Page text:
Another option is if you have a friend who is an electrical contractor or if you can get hold of some aluminum conduit. I have found that the 1" will perfectly slide into the 1-1/4" makeing a very stable lightweight adjustable section. If you went this route you could simply drill a set of say six 1/4" or 3/8" holes an inch apart through both pieces and use them for a major adjustment (use the spring clips like for tractor attachments for the pins) and then have the all thread on the bottoms for minor adjustments. You could also set a couple of the small bulls eye levels in the top if you wanted to get that particular with it as well.
     
  6. BHP9

    BHP9 Well-Known Member

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    I was just going to mention abour sliding legs and hitch pins, but you beat me to it.

    Thanks.
     
  7. BillR

    BillR Well-Known Member

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    For the same amount of money you could go buy a portable shooting bench and use the doors for a really great reloading bench. :)
     
  8. Rustystud

    Rustystud Well-Known Member

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    Fold table legs..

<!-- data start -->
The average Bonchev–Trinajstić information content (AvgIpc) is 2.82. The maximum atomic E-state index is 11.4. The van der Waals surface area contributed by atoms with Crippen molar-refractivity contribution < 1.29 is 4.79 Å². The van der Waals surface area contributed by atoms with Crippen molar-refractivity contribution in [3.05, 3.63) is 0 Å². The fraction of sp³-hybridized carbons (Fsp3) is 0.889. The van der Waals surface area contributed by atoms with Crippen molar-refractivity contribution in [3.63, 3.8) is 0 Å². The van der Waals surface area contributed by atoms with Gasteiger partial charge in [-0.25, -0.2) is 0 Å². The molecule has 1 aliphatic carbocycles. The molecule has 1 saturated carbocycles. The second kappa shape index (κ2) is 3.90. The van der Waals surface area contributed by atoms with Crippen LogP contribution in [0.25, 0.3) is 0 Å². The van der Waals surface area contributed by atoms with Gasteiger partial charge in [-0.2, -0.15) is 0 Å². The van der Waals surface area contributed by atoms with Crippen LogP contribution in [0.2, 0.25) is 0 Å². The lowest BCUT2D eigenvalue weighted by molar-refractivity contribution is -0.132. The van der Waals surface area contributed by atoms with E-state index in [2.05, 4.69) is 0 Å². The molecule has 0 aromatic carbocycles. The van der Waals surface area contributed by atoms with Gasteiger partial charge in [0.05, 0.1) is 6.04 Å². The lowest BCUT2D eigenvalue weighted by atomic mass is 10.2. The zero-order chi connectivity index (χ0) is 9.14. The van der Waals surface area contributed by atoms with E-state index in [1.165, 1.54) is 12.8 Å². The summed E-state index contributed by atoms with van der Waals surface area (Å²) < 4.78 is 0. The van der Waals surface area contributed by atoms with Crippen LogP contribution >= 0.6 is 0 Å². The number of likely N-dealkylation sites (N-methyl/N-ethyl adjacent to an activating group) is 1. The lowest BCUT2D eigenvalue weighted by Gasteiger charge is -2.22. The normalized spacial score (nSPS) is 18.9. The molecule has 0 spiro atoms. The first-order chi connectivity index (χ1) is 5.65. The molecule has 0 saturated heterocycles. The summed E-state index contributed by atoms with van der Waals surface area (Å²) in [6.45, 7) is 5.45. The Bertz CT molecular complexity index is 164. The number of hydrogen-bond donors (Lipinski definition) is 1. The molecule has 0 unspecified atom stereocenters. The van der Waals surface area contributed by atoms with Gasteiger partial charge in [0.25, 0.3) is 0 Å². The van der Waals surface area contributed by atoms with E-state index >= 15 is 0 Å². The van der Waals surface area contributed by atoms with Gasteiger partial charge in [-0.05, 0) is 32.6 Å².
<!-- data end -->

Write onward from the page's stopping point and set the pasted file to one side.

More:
Horrible Freight sells folding legs for tables. I bought mine on sale for $12.00. With a bandsaw,a mig welder some pipe and flat metal stock you can be as creative as you wish.

    Rustystud
     
  9. asa

    asa Well-Known Member

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    portable benches

    What I did was use 2" cam locks. I used alum ones made a big T out of alum and welded one half of each cam loc to this, then threaded the other piece to the leg. I also install a reducing T half way down the legs so that I could put a brace in with 1" camlocs. Then I fastened my 1 1/2" hardwood top to the alum T. This way I just pop open the cam locs and the legs and braces come off in know time ready for storage. The only problem I ran into was I had to replace the rubber washer inside the cam loc with hard plastic. The legs would move a bit with the rubber. Solid with plastic.